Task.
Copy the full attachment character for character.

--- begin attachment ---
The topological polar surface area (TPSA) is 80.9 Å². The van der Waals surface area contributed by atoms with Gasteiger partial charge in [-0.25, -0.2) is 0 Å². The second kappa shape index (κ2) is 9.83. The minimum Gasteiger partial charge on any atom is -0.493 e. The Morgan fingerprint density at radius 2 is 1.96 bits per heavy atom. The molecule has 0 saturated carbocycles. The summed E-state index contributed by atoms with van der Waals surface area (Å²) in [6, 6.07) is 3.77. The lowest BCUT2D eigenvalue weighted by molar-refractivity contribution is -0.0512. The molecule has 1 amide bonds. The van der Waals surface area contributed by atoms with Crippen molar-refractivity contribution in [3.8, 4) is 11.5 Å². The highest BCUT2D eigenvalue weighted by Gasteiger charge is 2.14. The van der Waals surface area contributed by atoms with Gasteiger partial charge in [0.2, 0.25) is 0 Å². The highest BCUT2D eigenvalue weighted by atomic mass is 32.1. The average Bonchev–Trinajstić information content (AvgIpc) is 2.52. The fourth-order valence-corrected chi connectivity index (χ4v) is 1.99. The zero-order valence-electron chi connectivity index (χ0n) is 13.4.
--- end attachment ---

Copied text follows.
The topological polar surface area (TPSA) is 80.9 Å². The van der Waals surface area contributed by atoms with Gasteiger partial charge in [-0.25, -0.2) is 0 Å². The second kappa shape index (κ2) is 9.83. The minimum Gasteiger partial charge on any atom is -0.493 e. The Morgan fingerprint density at radius 2 is 1.96 bits per heavy atom. The molecule has 0 saturated carbocycles. The summed E-state index contributed by atoms with van der Waals surface area (Å²) in [6, 6.07) is 3.77. The lowest BCUT2D eigenvalue weighted by molar-refractivity contribution is -0.0512. The molecule has 1 amide bonds. The van der Waals surface area contributed by atoms with Crippen molar-refractivity contribution in [3.8, 4) is 11.5 Å². The highest BCUT2D eigenvalue weighted by Gasteiger charge is 2.14. The van der Waals surface area contributed by atoms with Gasteiger partial charge in [0.2, 0.25) is 0 Å². The highest BCUT2D eigenvalue weighted by atomic mass is 32.1. The average Bonchev–Trinajstić information content (AvgIpc) is 2.52. The fourth-order valence-corrected chi connectivity index (χ4v) is 1.99. The zero-order valence-electron chi connectivity index (χ0n) is 13.4.